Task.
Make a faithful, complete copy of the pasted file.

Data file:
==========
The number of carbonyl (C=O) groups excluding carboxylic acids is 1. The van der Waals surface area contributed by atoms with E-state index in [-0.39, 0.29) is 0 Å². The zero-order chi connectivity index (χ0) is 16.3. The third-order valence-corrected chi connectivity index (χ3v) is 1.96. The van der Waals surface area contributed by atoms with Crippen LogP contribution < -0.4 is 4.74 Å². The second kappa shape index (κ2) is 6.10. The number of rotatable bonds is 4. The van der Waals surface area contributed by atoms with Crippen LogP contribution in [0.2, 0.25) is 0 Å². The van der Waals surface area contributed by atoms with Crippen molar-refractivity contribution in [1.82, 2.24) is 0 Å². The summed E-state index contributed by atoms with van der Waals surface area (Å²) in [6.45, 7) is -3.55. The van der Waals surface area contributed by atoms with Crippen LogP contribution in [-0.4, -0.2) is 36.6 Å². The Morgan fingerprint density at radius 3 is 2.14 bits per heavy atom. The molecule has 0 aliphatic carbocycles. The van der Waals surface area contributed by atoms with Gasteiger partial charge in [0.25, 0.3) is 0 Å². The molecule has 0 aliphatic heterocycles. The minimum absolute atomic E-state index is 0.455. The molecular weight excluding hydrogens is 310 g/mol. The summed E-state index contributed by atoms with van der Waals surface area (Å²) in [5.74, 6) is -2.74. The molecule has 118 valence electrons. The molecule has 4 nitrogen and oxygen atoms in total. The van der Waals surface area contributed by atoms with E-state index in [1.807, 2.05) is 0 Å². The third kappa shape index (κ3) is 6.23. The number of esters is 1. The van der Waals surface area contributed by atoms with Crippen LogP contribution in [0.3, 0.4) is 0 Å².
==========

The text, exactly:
The number of carbonyl (C=O) groups excluding carboxylic acids is 1. The van der Waals surface area contributed by atoms with E-state index in [-0.39, 0.29) is 0 Å². The zero-order chi connectivity index (χ0) is 16.3. The third-order valence-corrected chi connectivity index (χ3v) is 1.96. The van der Waals surface area contributed by atoms with Crippen LogP contribution < -0.4 is 4.74 Å². The second kappa shape index (κ2) is 6.10. The number of rotatable bonds is 4. The van der Waals surface area contributed by atoms with Crippen LogP contribution in [0.2, 0.25) is 0 Å². The van der Waals surface area contributed by atoms with Crippen molar-refractivity contribution in [1.82, 2.24) is 0 Å². The summed E-state index contributed by atoms with van der Waals surface area (Å²) in [6.45, 7) is -3.55. The van der Waals surface area contributed by atoms with Crippen LogP contribution in [-0.4, -0.2) is 36.6 Å². The Morgan fingerprint density at radius 3 is 2.14 bits per heavy atom. The molecule has 0 aliphatic carbocycles. The van der Waals surface area contributed by atoms with Gasteiger partial charge in [0.25, 0.3) is 0 Å². The molecule has 0 aliphatic heterocycles. The minimum absolute atomic E-state index is 0.455. The molecular weight excluding hydrogens is 310 g/mol. The summed E-state index contributed by atoms with van der Waals surface area (Å²) in [5.74, 6) is -2.74. The molecule has 118 valence electrons. The molecule has 4 nitrogen and oxygen atoms in total. The van der Waals surface area contributed by atoms with E-state index in [1.807, 2.05) is 0 Å². The third kappa shape index (κ3) is 6.23. The number of esters is 1. The van der Waals surface area contributed by atoms with Crippen LogP contribution in [0.3, 0.4) is 0 Å².